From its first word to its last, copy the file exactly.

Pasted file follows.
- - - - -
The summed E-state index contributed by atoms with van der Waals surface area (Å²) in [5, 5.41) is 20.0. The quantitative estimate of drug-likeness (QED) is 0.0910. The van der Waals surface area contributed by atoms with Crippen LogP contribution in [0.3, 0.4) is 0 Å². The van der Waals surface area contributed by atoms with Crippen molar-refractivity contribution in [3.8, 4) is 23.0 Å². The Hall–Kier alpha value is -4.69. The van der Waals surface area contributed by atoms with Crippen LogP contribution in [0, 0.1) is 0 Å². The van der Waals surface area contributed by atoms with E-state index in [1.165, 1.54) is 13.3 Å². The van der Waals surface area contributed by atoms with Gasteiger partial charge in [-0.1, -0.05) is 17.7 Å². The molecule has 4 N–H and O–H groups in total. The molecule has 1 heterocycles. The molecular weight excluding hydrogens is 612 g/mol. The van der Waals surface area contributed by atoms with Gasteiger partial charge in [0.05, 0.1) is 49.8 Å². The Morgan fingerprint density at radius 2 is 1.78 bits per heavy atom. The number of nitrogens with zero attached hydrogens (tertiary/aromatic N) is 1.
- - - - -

The summed E-state index contributed by atoms with van der Waals surface area (Å²) in [5, 5.41) is 20.0. The quantitative estimate of drug-likeness (QED) is 0.0910. The van der Waals surface area contributed by atoms with Crippen LogP contribution in [0.3, 0.4) is 0 Å². The van der Waals surface area contributed by atoms with Crippen molar-refractivity contribution in [3.8, 4) is 23.0 Å². The Hall–Kier alpha value is -4.69. The van der Waals surface area contributed by atoms with Crippen LogP contribution in [0, 0.1) is 0 Å². The van der Waals surface area contributed by atoms with E-state index in [1.165, 1.54) is 13.3 Å². The van der Waals surface area contributed by atoms with Gasteiger partial charge in [-0.1, -0.05) is 17.7 Å². The molecule has 4 N–H and O–H groups in total. The molecule has 1 heterocycles. The molecular weight excluding hydrogens is 612 g/mol. The van der Waals surface area contributed by atoms with Gasteiger partial charge in [0.05, 0.1) is 49.8 Å². The Morgan fingerprint density at radius 2 is 1.78 bits per heavy atom. The number of nitrogens with zero attached hydrogens (tertiary/aromatic N) is 1.